The Memory Gap
If you asked a group of gamers what is the most important part of a computer is after the CPU, they would most likely say the graphics card. If you asked a CPU designer, however, he would probably say the memory subsystem. For most of the history of the PC, even the most informed hardware enthusiasts have not had much to say about the type of memory placed in their system, only the amount. That's about to change. Following their own lead from the Socket 7 vs. Slot 1 vs. Slot A debacle of the last few years, Intel is charging ahead with a plan that is all-but guaranteed to fracture the memory market with incompatible systems. Once again, Intel is willing to pit its processor and chipset divisions against the combined power of AMD and chipset maker VIA Technologies. The fight is certainly not going to be boring.
The big problem with memory is that, over the past decade, memory speed hasn't been able to follow Moore's law. Named after Intel founder Dr. Gordon Moore, Moore's law predicts that the complexity and power of microprocessors will double every eighteen months. For the past twenty years, the law has been remarkably true. Unfortunately, the memory system that processors rely on has not advanced as quickly.
The first processor to confront this speed limitation was the 486DX2 series CPU, which ran at twice the speed as its front side bus (which connects the processor to the memory). The 2X clock multiplier was somewhat controversial at the time, since some analysts said that the DX2 would run much faster than it could fetch data from the memory, and they were partially correct: the doubling of internal clock speed only showed a performance increase of about 1.5x. However, since faster memory technologies than regular DRAM were not yet ready, Intel blazed on the Moore's law path by increasing multiplier speed. Today's Katmai Pentium III-600 runs at a 6x multiplier, meaning the processor executes six cycles in the time the memory cycles once!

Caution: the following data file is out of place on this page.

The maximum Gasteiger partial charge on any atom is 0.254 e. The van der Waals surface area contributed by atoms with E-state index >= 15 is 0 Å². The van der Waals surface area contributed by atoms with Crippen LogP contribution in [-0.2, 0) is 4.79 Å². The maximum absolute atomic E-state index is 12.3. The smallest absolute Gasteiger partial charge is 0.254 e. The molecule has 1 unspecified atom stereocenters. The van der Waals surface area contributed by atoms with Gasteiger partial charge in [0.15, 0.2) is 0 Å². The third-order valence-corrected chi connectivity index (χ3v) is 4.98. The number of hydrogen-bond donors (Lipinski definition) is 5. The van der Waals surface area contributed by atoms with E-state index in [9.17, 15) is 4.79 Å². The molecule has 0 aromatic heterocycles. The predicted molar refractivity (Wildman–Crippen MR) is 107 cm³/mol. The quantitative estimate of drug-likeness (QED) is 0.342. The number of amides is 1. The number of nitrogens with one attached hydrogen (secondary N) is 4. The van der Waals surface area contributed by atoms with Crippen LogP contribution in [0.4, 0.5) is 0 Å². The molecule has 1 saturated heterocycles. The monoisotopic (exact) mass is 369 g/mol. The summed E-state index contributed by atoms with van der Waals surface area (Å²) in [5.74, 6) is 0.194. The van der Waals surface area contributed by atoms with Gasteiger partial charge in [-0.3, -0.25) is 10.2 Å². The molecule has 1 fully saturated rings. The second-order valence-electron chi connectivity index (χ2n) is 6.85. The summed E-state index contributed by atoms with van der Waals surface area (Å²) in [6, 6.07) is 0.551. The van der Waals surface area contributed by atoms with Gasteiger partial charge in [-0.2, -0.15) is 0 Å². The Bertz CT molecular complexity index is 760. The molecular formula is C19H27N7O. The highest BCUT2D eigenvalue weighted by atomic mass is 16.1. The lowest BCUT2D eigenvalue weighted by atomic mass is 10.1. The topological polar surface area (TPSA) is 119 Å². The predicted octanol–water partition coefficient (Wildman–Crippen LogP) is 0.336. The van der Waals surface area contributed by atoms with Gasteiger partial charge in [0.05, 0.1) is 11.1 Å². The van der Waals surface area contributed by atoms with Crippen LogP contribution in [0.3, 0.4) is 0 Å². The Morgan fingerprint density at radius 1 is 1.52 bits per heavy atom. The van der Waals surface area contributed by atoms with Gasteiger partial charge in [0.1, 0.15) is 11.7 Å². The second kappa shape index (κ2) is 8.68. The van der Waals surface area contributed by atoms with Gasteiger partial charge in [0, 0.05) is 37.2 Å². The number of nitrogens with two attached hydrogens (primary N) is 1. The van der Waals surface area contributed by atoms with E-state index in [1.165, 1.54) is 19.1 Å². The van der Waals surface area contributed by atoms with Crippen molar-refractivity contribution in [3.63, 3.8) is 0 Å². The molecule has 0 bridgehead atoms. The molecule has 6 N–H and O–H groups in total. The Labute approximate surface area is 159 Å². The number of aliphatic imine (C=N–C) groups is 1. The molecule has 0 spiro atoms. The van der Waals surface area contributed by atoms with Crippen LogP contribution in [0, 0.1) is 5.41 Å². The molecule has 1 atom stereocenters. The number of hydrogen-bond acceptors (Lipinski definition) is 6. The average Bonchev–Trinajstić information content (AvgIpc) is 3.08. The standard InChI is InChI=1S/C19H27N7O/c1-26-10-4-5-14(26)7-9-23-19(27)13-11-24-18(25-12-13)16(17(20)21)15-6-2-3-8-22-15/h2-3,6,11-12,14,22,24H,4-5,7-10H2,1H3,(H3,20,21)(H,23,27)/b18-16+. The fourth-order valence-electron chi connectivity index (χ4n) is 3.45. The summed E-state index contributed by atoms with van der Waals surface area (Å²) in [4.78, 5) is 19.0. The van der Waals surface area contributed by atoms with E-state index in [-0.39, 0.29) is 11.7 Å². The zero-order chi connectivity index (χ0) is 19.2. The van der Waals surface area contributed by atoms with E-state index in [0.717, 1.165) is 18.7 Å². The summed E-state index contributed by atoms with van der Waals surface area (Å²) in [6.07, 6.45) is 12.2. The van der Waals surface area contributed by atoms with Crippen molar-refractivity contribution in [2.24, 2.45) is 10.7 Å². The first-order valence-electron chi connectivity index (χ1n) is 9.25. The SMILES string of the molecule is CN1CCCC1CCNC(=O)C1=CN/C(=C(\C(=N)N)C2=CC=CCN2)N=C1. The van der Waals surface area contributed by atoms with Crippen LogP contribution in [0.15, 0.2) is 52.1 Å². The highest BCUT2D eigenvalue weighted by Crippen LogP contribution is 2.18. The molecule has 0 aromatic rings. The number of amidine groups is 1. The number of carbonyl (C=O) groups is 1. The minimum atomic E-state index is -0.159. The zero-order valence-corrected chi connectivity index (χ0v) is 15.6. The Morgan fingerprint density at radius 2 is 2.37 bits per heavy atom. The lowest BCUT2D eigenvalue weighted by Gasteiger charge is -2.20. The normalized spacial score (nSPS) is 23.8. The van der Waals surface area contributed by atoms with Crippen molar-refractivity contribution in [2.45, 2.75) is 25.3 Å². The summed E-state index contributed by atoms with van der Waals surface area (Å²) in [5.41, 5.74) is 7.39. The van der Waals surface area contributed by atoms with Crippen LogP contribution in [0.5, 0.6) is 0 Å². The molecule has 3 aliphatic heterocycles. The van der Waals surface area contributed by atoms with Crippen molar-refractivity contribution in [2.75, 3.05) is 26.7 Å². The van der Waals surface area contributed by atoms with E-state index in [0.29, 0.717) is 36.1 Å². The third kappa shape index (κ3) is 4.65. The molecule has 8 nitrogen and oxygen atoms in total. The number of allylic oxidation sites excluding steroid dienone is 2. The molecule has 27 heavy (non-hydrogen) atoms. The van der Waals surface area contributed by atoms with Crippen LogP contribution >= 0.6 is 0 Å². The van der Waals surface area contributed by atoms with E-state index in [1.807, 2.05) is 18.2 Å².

How can they do that?
Since a read request generally takes two or three cycles to be processed and fulfilled, there are obviously some other technologies supporting this gap between processor and memory performance. One of these technologies is the multi-layered cache design of modern systems. Cache is a small amount of extremely fast RAM that is physically and logically closer to the CPU than regular memory. To understand how a cache works, you first have to understand how a CPU functions. The following is a short version of the explanation found in our G4 and IA-64 articles.
CPUs execute large numbers of instructions in sequence when running a program. There are around five or six steps to decode each instruction, depending on the hardware and the complexity of the instruction. Modern CPUs are pipelined and superscalar, meaning they are able to work on several steps and instructions in one cycle. The result of this is that, instead of taking five cycles to complete an instruction, a modern processor averages between 1 and 2 cycles per instruction. Sometimes they can complete multiple instructions in one cycle! This places more pressure on the memory to feed the processor a sufficient stream of instructions and data.